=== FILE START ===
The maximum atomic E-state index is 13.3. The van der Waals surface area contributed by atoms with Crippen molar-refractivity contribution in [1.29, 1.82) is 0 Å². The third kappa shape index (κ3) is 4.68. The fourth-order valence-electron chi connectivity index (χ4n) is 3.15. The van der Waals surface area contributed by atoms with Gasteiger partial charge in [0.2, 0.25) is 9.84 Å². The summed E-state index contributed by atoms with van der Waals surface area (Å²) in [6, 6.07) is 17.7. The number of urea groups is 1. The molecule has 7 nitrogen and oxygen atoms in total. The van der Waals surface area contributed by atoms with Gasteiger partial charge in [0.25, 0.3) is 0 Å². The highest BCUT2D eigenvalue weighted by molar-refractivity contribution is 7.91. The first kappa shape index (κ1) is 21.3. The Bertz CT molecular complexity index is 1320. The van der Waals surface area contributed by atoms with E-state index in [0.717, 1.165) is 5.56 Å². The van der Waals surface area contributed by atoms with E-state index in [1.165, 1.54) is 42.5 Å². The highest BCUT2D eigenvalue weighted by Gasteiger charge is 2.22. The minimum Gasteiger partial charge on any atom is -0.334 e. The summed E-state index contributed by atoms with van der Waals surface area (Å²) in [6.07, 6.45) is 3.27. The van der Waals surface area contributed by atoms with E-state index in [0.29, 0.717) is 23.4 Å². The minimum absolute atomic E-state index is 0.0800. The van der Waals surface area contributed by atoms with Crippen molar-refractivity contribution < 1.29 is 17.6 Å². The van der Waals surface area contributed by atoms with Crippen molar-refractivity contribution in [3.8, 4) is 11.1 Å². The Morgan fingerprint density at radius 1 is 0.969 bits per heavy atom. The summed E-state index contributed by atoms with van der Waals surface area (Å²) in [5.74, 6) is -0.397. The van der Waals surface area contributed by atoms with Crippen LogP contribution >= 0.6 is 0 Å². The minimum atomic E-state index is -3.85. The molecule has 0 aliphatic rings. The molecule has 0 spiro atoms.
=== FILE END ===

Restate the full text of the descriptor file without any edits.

The maximum atomic E-state index is 13.3. The van der Waals surface area contributed by atoms with Crippen molar-refractivity contribution in [1.29, 1.82) is 0 Å². The third kappa shape index (κ3) is 4.68. The fourth-order valence-electron chi connectivity index (χ4n) is 3.15. The van der Waals surface area contributed by atoms with Gasteiger partial charge in [0.2, 0.25) is 9.84 Å². The summed E-state index contributed by atoms with van der Waals surface area (Å²) in [6, 6.07) is 17.7. The number of urea groups is 1. The molecule has 7 nitrogen and oxygen atoms in total. The van der Waals surface area contributed by atoms with Gasteiger partial charge in [0.25, 0.3) is 0 Å². The highest BCUT2D eigenvalue weighted by molar-refractivity contribution is 7.91. The first kappa shape index (κ1) is 21.3. The Bertz CT molecular complexity index is 1320. The van der Waals surface area contributed by atoms with E-state index in [0.717, 1.165) is 5.56 Å². The van der Waals surface area contributed by atoms with E-state index in [1.165, 1.54) is 42.5 Å². The highest BCUT2D eigenvalue weighted by Gasteiger charge is 2.22. The minimum Gasteiger partial charge on any atom is -0.334 e. The summed E-state index contributed by atoms with van der Waals surface area (Å²) in [6.07, 6.45) is 3.27. The van der Waals surface area contributed by atoms with E-state index in [0.29, 0.717) is 23.4 Å². The minimum absolute atomic E-state index is 0.0800. The van der Waals surface area contributed by atoms with Crippen molar-refractivity contribution < 1.29 is 17.6 Å². The van der Waals surface area contributed by atoms with Crippen molar-refractivity contribution in [3.8, 4) is 11.1 Å². The Morgan fingerprint density at radius 1 is 0.969 bits per heavy atom. The summed E-state index contributed by atoms with van der Waals surface area (Å²) in [5.74, 6) is -0.397. The van der Waals surface area contributed by atoms with Crippen LogP contribution >= 0.6 is 0 Å². The minimum atomic E-state index is -3.85. The molecule has 0 aliphatic rings. The molecule has 0 spiro atoms.